The presence of tumor-infiltrating CD8+ T cells is associated with tumor regression and better prognosis. Cytomegalovirus (CMV) infection elicits a robust and long-lasting CD8+ T-cell response, which makes CMV a potentially promising vaccine vector against cancer. In the current study, we used recombinant murine CMV (MCMV) strains as prophylactic and therapeutic vaccines in an aggressive B16 lung metastatic melanoma model. Immunization with MCMV-expressing ovalbumin (OVA) induced a potent OVA-specific CD8+ T-cell response and was effective in protecting mice from OVA-expressing B16 melanoma in an antigen-dependent manner. We engineered MCMV to express a modified B16 melanoma antigen gp100 (MCMV-gp100KGP). Immunization with MCMV-gp100KGP was highly effective in overcoming immune tolerance to self-antigen and induced a strong, long-lasting gp100-specific CD8+ T-cell response even in the presence of preexisting anti-CMV immunity. Furthermore, both prophylactic and therapeutic vaccinations of mice with MCMV-gp100KGP effectively protected mice from highly aggressive lung B16-F10 melanoma, and the protection was mediated by gp100-specific CD8+ T cells. We showed that MCMV is a superior vaccine vector compared with a commonly used vesicular stomatitis virus vector. Collectively, our studies demonstrate that CMV is a promising vaccine vector to prevent and treat tumors. Cancer Immunol Res; 3(5); 1–11. ©2015 AACR.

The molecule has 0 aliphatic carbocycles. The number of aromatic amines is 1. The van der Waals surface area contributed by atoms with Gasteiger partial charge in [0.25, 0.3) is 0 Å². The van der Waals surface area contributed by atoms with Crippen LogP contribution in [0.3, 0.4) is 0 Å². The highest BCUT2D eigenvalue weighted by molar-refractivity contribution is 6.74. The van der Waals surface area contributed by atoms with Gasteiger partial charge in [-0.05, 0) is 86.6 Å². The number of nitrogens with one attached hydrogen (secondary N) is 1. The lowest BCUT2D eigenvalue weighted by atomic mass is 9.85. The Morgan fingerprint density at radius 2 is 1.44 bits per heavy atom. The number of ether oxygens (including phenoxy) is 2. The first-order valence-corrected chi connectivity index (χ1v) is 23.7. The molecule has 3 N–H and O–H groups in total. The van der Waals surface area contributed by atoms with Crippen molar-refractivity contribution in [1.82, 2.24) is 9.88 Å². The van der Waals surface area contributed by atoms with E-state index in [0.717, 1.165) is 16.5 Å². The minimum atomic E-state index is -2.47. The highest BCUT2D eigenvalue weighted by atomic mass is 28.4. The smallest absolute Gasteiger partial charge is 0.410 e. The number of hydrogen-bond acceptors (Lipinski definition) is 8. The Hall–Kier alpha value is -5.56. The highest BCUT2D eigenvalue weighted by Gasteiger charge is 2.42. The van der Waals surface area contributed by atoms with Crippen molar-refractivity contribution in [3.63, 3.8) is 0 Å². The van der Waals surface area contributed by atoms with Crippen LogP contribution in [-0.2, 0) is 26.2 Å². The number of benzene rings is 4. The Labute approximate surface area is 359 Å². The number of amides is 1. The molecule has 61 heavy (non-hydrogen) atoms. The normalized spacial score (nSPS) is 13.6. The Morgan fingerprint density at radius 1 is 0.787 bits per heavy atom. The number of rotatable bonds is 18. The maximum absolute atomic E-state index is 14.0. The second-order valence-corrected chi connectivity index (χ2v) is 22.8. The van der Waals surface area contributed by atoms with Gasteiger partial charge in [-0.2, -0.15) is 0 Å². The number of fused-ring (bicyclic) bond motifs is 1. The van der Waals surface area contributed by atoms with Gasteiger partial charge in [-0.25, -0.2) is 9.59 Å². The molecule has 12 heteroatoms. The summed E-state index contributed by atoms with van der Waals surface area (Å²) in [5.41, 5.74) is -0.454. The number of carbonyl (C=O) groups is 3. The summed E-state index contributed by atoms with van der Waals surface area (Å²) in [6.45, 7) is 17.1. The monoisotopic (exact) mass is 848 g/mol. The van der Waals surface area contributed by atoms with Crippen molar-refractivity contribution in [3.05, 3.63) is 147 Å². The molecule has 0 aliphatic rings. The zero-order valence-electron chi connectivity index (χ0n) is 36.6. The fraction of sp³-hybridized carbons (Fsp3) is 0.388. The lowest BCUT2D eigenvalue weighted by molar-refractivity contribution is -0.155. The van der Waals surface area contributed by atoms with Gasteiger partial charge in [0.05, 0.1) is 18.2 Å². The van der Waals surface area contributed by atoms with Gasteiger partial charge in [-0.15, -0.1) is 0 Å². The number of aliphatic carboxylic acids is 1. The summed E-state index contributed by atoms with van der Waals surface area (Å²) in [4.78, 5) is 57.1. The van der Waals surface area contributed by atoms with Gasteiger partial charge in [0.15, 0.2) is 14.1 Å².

- Received March 17, 2014.
- Revision received January 6, 2015.
- Accepted January 20, 2015.
- ©2015 American Association for Cancer Research.